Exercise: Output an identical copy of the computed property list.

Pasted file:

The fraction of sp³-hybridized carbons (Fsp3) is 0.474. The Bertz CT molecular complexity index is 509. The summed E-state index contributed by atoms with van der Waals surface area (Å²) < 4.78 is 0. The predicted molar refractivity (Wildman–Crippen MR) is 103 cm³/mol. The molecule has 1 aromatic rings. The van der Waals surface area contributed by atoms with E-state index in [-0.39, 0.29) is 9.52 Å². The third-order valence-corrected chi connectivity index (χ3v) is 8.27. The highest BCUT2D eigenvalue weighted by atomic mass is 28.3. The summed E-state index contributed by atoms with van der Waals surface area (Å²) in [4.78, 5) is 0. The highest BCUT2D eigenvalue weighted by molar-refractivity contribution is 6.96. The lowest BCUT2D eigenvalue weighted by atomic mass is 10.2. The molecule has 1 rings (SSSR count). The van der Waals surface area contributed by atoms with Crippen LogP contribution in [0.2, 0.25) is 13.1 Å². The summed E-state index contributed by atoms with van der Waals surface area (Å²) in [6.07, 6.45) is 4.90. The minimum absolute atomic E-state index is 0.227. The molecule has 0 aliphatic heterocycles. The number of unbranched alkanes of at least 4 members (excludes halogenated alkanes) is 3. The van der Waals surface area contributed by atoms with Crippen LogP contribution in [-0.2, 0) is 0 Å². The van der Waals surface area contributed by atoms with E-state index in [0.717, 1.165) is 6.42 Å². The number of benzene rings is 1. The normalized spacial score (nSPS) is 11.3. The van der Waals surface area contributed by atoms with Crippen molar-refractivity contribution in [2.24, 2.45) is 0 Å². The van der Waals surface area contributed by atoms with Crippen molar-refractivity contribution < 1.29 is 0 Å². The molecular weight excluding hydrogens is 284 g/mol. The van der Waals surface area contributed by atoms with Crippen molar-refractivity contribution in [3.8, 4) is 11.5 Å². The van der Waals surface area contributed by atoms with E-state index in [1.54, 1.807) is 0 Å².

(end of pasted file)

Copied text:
The fraction of sp³-hybridized carbons (Fsp3) is 0.474. The Bertz CT molecular complexity index is 509. The summed E-state index contributed by atoms with van der Waals surface area (Å²) < 4.78 is 0. The predicted molar refractivity (Wildman–Crippen MR) is 103 cm³/mol. The molecule has 1 aromatic rings. The van der Waals surface area contributed by atoms with E-state index in [-0.39, 0.29) is 9.52 Å². The third-order valence-corrected chi connectivity index (χ3v) is 8.27. The highest BCUT2D eigenvalue weighted by atomic mass is 28.3. The summed E-state index contributed by atoms with van der Waals surface area (Å²) in [4.78, 5) is 0. The highest BCUT2D eigenvalue weighted by molar-refractivity contribution is 6.96. The lowest BCUT2D eigenvalue weighted by atomic mass is 10.2. The molecule has 1 rings (SSSR count). The van der Waals surface area contributed by atoms with Crippen LogP contribution in [0.2, 0.25) is 13.1 Å². The summed E-state index contributed by atoms with van der Waals surface area (Å²) in [6.07, 6.45) is 4.90. The minimum absolute atomic E-state index is 0.227. The molecule has 0 aliphatic heterocycles. The number of unbranched alkanes of at least 4 members (excludes halogenated alkanes) is 3. The van der Waals surface area contributed by atoms with Crippen LogP contribution in [-0.2, 0) is 0 Å². The van der Waals surface area contributed by atoms with E-state index in [0.717, 1.165) is 6.42 Å². The number of benzene rings is 1. The normalized spacial score (nSPS) is 11.3. The van der Waals surface area contributed by atoms with Crippen molar-refractivity contribution in [2.24, 2.45) is 0 Å². The van der Waals surface area contributed by atoms with Crippen molar-refractivity contribution < 1.29 is 0 Å². The molecular weight excluding hydrogens is 284 g/mol. The van der Waals surface area contributed by atoms with Crippen molar-refractivity contribution in [3.8, 4) is 11.5 Å². The van der Waals surface area contributed by atoms with E-state index in [1.54, 1.807) is 0 Å².